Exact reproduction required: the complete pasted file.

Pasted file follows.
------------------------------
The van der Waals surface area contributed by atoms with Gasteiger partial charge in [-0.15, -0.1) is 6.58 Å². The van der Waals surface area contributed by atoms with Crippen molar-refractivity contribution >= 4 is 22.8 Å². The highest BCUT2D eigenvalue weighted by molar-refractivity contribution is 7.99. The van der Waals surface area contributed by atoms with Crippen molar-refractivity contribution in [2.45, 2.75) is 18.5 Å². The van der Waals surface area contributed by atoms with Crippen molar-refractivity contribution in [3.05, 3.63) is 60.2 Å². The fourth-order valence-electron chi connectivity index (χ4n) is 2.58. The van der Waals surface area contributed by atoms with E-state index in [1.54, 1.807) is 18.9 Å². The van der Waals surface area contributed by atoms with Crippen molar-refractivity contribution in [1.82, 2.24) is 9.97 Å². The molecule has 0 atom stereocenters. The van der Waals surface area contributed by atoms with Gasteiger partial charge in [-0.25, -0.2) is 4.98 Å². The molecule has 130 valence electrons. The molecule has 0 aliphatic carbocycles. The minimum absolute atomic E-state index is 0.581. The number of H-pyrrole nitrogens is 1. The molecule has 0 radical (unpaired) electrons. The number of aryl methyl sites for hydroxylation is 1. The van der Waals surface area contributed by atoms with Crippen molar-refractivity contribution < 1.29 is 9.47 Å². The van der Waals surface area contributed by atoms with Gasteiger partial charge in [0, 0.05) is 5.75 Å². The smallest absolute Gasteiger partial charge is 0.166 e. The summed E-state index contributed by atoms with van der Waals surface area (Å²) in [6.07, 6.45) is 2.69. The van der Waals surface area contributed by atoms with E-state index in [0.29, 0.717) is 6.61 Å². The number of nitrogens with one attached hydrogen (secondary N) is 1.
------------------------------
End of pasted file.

The van der Waals surface area contributed by atoms with Gasteiger partial charge in [-0.15, -0.1) is 6.58 Å². The van der Waals surface area contributed by atoms with Crippen molar-refractivity contribution >= 4 is 22.8 Å². The highest BCUT2D eigenvalue weighted by molar-refractivity contribution is 7.99. The van der Waals surface area contributed by atoms with Crippen molar-refractivity contribution in [2.45, 2.75) is 18.5 Å². The van der Waals surface area contributed by atoms with Crippen molar-refractivity contribution in [3.05, 3.63) is 60.2 Å². The fourth-order valence-electron chi connectivity index (χ4n) is 2.58. The van der Waals surface area contributed by atoms with E-state index in [1.54, 1.807) is 18.9 Å². The van der Waals surface area contributed by atoms with Crippen molar-refractivity contribution in [1.82, 2.24) is 9.97 Å². The molecule has 0 atom stereocenters. The van der Waals surface area contributed by atoms with Gasteiger partial charge in [-0.25, -0.2) is 4.98 Å². The molecule has 130 valence electrons. The molecule has 0 aliphatic carbocycles. The minimum absolute atomic E-state index is 0.581. The number of H-pyrrole nitrogens is 1. The molecule has 0 radical (unpaired) electrons. The number of aryl methyl sites for hydroxylation is 1. The van der Waals surface area contributed by atoms with Crippen molar-refractivity contribution < 1.29 is 9.47 Å². The van der Waals surface area contributed by atoms with Gasteiger partial charge in [0, 0.05) is 5.75 Å². The smallest absolute Gasteiger partial charge is 0.166 e. The summed E-state index contributed by atoms with van der Waals surface area (Å²) in [6.07, 6.45) is 2.69. The van der Waals surface area contributed by atoms with E-state index in [0.29, 0.717) is 6.61 Å². The number of nitrogens with one attached hydrogen (secondary N) is 1.